Singer Ed Sheeran performs the Platinum Jubilee Pageant, marking the end of the celebrations for the Platinum Jubilee of Britain’s Queen Elizabeth, in London, Britain, June 5, 2022. REUTERS/Henry Nicholls
By Blake Brittain
(Reuters) – Jury selection is set to begin on Monday in Manhattan federal court for a trial over claims that British pop superstar Ed Sheeran owes a share of profits from his hit “Thinking Out Loud” for copying Marvin Gaye’s “Let’s Get It On.”
Heirs of songwriter Ed Townsend sued Sheeran, his label Warner Music Group and music publisher Sony (NYSE:SONY) Music Publishing for allegedly ripping off Gaye’s classic, which Townsend co-wrote.
The trial is the first of three Sheeran could face from lawsuits over similarities between the two hits.
Warner Music Group, Sony Music Publishing and attorneys for both sides did not immediately respond to requests for comment on the case.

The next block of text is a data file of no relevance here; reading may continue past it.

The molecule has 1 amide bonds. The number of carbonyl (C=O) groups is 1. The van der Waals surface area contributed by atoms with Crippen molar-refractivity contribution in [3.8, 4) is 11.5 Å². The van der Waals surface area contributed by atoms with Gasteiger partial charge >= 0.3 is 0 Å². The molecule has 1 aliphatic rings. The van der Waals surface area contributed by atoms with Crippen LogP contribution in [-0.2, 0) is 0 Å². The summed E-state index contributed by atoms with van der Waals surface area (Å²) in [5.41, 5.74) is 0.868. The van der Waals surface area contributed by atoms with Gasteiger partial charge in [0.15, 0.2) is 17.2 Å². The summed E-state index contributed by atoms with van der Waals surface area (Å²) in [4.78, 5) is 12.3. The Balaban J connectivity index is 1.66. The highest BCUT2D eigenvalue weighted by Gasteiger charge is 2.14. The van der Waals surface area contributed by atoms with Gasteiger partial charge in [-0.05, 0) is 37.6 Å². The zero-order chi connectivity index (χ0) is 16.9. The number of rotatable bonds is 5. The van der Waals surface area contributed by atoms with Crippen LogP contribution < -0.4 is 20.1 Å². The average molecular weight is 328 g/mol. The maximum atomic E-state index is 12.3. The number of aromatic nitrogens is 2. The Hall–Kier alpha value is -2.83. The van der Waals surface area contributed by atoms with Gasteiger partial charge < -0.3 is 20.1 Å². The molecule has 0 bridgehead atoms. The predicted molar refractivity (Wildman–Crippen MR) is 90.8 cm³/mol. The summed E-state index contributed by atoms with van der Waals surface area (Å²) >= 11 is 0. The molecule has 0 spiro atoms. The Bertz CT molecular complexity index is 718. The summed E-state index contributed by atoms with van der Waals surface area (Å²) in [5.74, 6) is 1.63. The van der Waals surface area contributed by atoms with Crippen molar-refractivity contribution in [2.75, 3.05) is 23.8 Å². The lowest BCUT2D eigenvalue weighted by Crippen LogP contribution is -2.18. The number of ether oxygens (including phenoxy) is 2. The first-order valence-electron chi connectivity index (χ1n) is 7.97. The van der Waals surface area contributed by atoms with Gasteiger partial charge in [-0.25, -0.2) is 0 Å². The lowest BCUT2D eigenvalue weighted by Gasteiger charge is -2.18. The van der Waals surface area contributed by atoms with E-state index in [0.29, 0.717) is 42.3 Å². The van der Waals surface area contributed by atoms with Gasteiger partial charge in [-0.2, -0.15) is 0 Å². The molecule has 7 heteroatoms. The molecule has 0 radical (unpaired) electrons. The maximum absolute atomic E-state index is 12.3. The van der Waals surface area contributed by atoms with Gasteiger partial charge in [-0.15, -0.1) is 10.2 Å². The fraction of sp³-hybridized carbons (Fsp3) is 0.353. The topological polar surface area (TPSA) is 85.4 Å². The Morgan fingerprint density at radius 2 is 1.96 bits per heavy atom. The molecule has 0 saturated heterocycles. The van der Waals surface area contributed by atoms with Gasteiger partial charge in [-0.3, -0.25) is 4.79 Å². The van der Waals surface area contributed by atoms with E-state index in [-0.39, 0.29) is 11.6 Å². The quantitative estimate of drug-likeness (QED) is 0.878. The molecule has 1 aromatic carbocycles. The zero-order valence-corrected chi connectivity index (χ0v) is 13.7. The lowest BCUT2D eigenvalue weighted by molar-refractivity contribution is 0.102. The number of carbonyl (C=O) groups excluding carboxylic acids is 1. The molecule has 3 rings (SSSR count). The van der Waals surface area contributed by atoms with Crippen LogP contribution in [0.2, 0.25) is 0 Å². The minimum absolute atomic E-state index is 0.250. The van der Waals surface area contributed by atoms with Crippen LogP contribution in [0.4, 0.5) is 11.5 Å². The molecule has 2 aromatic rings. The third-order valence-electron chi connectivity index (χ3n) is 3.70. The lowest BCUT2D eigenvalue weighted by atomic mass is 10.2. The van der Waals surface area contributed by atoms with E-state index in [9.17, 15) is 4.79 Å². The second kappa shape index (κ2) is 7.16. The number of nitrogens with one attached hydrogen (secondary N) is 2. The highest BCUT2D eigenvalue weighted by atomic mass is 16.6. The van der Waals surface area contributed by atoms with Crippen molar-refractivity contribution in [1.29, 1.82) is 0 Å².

Marvin Gaye collaborated with Townsend to write “Let’s Get It On,” which topped the Billboard charts in 1973. Sheeran’s “Thinking Out Loud” peaked at No. 2 on the Billboard Hot 100 in 2015.
Townsend’s heirs sued Sheeran for copyright infringement in 2017, claiming “Thinking Out Loud” copied the “heart” of Gaye’s song including its melody, harmony and rhythm.
The lawsuit said Sheeran has performed the two songs live as a medley and transitioned “seamlessly” between them.
Sheeran has argued that any similarities between the songs involve basic musical “building blocks” that are ineligible for copyright protection.
If the jury finds Sheeran is liable for copyright infringement, the Manhattan court will hold another trial to determine how much he and his labels should pay. The first trial is expected to last about a week.
The heirs said in a court filing that they received 22% of the writer’s share of Gaye’s song from Townsend. Sheeran is facing two related lawsuits from investment banker and “Bowie Bonds” creator David Pullman’s Structured Asset Sales LLC, which owns a third of Townsend’s rights in the song.
Sheeran won a trial in London last year in a separate copyright case over his hit “Shape of You.” Gaye’s heirs won a landmark verdict in 2015 over claims that the Robin Thicke and Pharrell Williams song “Blurred Lines” copied Gaye’s “Got to Give It Up.”